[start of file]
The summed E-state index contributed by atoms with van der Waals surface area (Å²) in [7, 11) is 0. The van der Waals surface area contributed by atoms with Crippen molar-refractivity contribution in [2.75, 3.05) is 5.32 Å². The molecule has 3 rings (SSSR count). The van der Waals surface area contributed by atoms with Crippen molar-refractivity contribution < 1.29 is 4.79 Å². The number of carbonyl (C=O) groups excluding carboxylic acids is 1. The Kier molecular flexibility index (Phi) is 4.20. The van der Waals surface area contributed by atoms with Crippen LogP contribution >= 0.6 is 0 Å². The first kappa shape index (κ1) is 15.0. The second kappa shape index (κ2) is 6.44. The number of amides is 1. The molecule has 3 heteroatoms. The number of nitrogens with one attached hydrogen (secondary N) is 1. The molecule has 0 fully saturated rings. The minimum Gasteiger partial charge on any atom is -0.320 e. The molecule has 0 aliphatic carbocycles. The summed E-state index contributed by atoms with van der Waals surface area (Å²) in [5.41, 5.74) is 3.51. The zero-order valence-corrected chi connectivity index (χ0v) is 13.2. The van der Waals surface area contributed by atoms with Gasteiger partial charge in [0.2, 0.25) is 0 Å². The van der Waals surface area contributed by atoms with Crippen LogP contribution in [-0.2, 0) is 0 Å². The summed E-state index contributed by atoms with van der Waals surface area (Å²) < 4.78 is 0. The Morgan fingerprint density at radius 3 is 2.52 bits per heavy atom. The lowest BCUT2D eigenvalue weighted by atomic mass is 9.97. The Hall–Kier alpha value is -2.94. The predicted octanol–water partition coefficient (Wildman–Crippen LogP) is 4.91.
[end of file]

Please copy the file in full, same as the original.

The summed E-state index contributed by atoms with van der Waals surface area (Å²) in [7, 11) is 0. The van der Waals surface area contributed by atoms with Crippen molar-refractivity contribution in [2.75, 3.05) is 5.32 Å². The molecule has 3 rings (SSSR count). The van der Waals surface area contributed by atoms with Crippen molar-refractivity contribution < 1.29 is 4.79 Å². The number of carbonyl (C=O) groups excluding carboxylic acids is 1. The Kier molecular flexibility index (Phi) is 4.20. The van der Waals surface area contributed by atoms with Crippen LogP contribution >= 0.6 is 0 Å². The first kappa shape index (κ1) is 15.0. The second kappa shape index (κ2) is 6.44. The number of amides is 1. The molecule has 3 heteroatoms. The number of nitrogens with one attached hydrogen (secondary N) is 1. The molecule has 0 fully saturated rings. The minimum Gasteiger partial charge on any atom is -0.320 e. The molecule has 0 aliphatic carbocycles. The summed E-state index contributed by atoms with van der Waals surface area (Å²) in [5.41, 5.74) is 3.51. The zero-order valence-corrected chi connectivity index (χ0v) is 13.2. The van der Waals surface area contributed by atoms with Gasteiger partial charge in [0.2, 0.25) is 0 Å². The van der Waals surface area contributed by atoms with Crippen LogP contribution in [-0.2, 0) is 0 Å². The summed E-state index contributed by atoms with van der Waals surface area (Å²) < 4.78 is 0. The Morgan fingerprint density at radius 3 is 2.52 bits per heavy atom. The lowest BCUT2D eigenvalue weighted by atomic mass is 9.97. The Hall–Kier alpha value is -2.94. The predicted octanol–water partition coefficient (Wildman–Crippen LogP) is 4.91.